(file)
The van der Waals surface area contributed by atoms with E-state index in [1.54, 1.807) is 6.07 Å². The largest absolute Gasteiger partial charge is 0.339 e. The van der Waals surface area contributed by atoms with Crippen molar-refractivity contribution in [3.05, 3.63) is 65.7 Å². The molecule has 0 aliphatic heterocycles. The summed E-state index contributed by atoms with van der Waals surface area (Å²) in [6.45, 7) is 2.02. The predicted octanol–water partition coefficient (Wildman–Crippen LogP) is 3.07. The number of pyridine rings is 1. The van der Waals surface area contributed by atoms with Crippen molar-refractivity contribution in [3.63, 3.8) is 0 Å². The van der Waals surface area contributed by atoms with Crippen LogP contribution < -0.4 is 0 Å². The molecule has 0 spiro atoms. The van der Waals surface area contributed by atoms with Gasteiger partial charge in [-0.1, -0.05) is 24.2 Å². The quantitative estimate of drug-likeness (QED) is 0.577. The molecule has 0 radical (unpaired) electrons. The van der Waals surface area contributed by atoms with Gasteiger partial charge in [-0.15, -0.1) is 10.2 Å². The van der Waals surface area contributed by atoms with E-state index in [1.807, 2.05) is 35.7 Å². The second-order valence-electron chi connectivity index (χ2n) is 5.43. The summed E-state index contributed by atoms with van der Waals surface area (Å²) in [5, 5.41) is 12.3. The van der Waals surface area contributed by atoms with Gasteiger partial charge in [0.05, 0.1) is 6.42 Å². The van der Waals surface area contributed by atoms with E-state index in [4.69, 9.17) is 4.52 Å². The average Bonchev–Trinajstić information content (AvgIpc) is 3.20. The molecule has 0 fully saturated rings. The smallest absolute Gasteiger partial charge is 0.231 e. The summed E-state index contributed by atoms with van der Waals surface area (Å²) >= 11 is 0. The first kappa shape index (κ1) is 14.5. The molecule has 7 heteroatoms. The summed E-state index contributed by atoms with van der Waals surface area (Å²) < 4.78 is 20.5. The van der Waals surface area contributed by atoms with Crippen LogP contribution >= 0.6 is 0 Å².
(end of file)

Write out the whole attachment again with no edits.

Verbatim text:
The van der Waals surface area contributed by atoms with E-state index in [1.54, 1.807) is 6.07 Å². The largest absolute Gasteiger partial charge is 0.339 e. The van der Waals surface area contributed by atoms with Crippen molar-refractivity contribution in [3.05, 3.63) is 65.7 Å². The molecule has 0 aliphatic heterocycles. The summed E-state index contributed by atoms with van der Waals surface area (Å²) in [6.45, 7) is 2.02. The predicted octanol–water partition coefficient (Wildman–Crippen LogP) is 3.07. The number of pyridine rings is 1. The van der Waals surface area contributed by atoms with Crippen molar-refractivity contribution in [3.63, 3.8) is 0 Å². The van der Waals surface area contributed by atoms with Crippen LogP contribution < -0.4 is 0 Å². The molecule has 0 spiro atoms. The van der Waals surface area contributed by atoms with Gasteiger partial charge in [-0.1, -0.05) is 24.2 Å². The quantitative estimate of drug-likeness (QED) is 0.577. The molecule has 0 radical (unpaired) electrons. The van der Waals surface area contributed by atoms with Gasteiger partial charge in [-0.15, -0.1) is 10.2 Å². The van der Waals surface area contributed by atoms with E-state index in [1.807, 2.05) is 35.7 Å². The second-order valence-electron chi connectivity index (χ2n) is 5.43. The summed E-state index contributed by atoms with van der Waals surface area (Å²) in [5, 5.41) is 12.3. The van der Waals surface area contributed by atoms with Gasteiger partial charge in [0.05, 0.1) is 6.42 Å². The van der Waals surface area contributed by atoms with E-state index in [4.69, 9.17) is 4.52 Å². The average Bonchev–Trinajstić information content (AvgIpc) is 3.20. The molecule has 0 fully saturated rings. The smallest absolute Gasteiger partial charge is 0.231 e. The summed E-state index contributed by atoms with van der Waals surface area (Å²) >= 11 is 0. The first kappa shape index (κ1) is 14.5. The molecule has 7 heteroatoms. The summed E-state index contributed by atoms with van der Waals surface area (Å²) < 4.78 is 20.5. The van der Waals surface area contributed by atoms with Crippen LogP contribution >= 0.6 is 0 Å².